Klitgaard K, Boye M, Capion N, Jensen T. Evidence of multiple Treponema phylotypes involved in bovine digital dermatitis as shown by 16S rRNA gene analysis and fluorescence in situ hybridization. J Clin Microbiol. 2008;46:3012–20.
Zinicola M, Lima F, Lima S, Machado V, Gomez M, Döpfer D, Guard C, Bicalho R. Altered microbiomes in bovine digital dermatitis lesions, and the gut as a pathogen reservoir. PLoS One. 2015;10:3.
Evans NJ, Blowey RW, Timofte D, Isherwood DR, Brown JM, Murray R, Paton RJ, Carter SD. Association between bovine digital dermatitis treponemes and a range of 'non-healing' bovine hoof disorders. Vet Rec. 2011;168:214.
Sykora S, Kofler J, Glonegger-Reichert J, Dietrich J, Auersperg G, Brandt S. Treponema DNA in bovine ‘non-healing’ versus common sole ulcers and white line disease. Vet J. 2015;205:417–20.
Kontturi M, Kujala M, Junni R, Malinen E, Seuna E, Pelkonen S, Soveri T, Simojoki H. Survey of interdigital phlegmon outbreaks and their risk factors in free stall dairy herds in Finland. Acta Vet Scand. 2017;59:1.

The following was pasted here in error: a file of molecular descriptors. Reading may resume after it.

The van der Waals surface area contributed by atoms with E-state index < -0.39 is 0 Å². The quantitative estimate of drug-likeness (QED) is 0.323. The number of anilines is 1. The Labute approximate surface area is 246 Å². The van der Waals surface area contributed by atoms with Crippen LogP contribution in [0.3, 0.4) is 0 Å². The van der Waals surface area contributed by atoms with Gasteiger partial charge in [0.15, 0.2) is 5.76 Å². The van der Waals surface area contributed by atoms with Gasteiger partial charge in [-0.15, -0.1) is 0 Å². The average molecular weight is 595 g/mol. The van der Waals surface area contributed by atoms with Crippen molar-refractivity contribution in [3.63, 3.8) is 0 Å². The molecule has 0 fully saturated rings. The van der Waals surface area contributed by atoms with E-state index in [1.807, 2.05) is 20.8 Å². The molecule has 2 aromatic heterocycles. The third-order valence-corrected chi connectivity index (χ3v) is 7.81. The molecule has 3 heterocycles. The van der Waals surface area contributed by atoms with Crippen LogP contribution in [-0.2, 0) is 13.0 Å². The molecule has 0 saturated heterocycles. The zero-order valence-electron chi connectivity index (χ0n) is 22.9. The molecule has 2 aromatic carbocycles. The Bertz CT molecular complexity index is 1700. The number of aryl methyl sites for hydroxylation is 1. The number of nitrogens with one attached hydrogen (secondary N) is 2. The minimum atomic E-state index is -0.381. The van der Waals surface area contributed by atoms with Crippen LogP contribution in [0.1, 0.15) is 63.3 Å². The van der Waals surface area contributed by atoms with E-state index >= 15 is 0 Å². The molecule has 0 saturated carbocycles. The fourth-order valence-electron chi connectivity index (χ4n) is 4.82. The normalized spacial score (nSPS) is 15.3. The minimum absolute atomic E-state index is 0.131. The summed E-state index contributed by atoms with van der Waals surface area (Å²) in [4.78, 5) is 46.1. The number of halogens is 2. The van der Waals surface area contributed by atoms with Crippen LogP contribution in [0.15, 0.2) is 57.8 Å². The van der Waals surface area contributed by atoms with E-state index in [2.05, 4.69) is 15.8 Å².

Moore LJ, Wassink GJ, Green LE, Grogono-Thomas R. The detection and characterization of Dichelobacter nodosus from cases of ovine footrot in England and Wales. Vet Microbiol. 2005;108:57–67.
Ludlam H, Milner N, Brazier J, Davies I, Perry K, Marriott R, Donachie L, Curran M. lktA-encoded leukotoxin is not a universal virulence factor in invasive Fusobacterium necrophorum infections in animals and man. J Med Microbiol. 2009;58:529–30.
Aliyu S, Marriott R, Curran MD, Parmar S, Bentley N, Brown N, Brazier J, Ludlam H. Real-time PCR investigation into the importance of Fusobacterium necrophorum as a cause of acute pharyngitis in general practice. J Med Microbiol. 2004;53:1029–35.
Silva E, Gaivão M, Leitão S, Jost BH, Carneiro C, Vilela CL, Lopes da Costa L, Mateus M. Genomic characterization of Arcanobacterium pyogenes isolates recovered from the uterus of dairy cows with normal puerperium or clinical metritis. Vet Microbiol. 2008;132:111–8.